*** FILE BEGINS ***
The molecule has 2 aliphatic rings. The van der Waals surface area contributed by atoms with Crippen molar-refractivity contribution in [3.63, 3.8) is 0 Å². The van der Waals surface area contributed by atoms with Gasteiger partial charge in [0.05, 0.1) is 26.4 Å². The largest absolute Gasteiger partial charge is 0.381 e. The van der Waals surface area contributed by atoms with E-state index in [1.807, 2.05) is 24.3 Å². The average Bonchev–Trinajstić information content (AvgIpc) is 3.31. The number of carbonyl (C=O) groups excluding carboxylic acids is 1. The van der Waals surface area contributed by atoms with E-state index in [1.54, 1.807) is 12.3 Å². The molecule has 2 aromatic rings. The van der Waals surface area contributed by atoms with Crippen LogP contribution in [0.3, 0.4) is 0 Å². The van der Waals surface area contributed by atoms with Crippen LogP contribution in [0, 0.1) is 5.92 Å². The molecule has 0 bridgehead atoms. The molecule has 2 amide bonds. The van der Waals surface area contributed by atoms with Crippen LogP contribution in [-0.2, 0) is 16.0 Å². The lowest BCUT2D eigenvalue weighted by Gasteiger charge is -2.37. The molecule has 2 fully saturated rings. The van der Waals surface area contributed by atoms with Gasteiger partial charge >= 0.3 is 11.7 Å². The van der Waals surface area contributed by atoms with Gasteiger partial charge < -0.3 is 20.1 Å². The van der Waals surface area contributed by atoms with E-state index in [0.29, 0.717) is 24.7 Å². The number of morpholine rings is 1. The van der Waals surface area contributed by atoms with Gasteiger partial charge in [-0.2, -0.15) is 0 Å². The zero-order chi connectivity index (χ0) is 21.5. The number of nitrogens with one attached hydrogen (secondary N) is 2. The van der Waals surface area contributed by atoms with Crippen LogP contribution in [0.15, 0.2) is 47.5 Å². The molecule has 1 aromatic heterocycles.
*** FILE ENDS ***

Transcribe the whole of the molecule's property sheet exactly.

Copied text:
The molecule has 2 aliphatic rings. The van der Waals surface area contributed by atoms with Crippen molar-refractivity contribution in [3.63, 3.8) is 0 Å². The van der Waals surface area contributed by atoms with Gasteiger partial charge in [0.05, 0.1) is 26.4 Å². The largest absolute Gasteiger partial charge is 0.381 e. The van der Waals surface area contributed by atoms with E-state index in [1.807, 2.05) is 24.3 Å². The average Bonchev–Trinajstić information content (AvgIpc) is 3.31. The number of carbonyl (C=O) groups excluding carboxylic acids is 1. The van der Waals surface area contributed by atoms with E-state index in [1.54, 1.807) is 12.3 Å². The molecule has 2 aromatic rings. The van der Waals surface area contributed by atoms with Crippen LogP contribution in [0.3, 0.4) is 0 Å². The van der Waals surface area contributed by atoms with Crippen LogP contribution in [0, 0.1) is 5.92 Å². The molecule has 0 bridgehead atoms. The molecule has 2 amide bonds. The van der Waals surface area contributed by atoms with Crippen LogP contribution in [-0.2, 0) is 16.0 Å². The lowest BCUT2D eigenvalue weighted by Gasteiger charge is -2.37. The molecule has 2 fully saturated rings. The van der Waals surface area contributed by atoms with Gasteiger partial charge >= 0.3 is 11.7 Å². The van der Waals surface area contributed by atoms with Gasteiger partial charge < -0.3 is 20.1 Å². The van der Waals surface area contributed by atoms with E-state index in [0.29, 0.717) is 24.7 Å². The number of morpholine rings is 1. The van der Waals surface area contributed by atoms with Gasteiger partial charge in [-0.2, -0.15) is 0 Å². The zero-order chi connectivity index (χ0) is 21.5. The number of nitrogens with one attached hydrogen (secondary N) is 2. The van der Waals surface area contributed by atoms with Crippen LogP contribution in [0.15, 0.2) is 47.5 Å². The molecule has 1 aromatic heterocycles.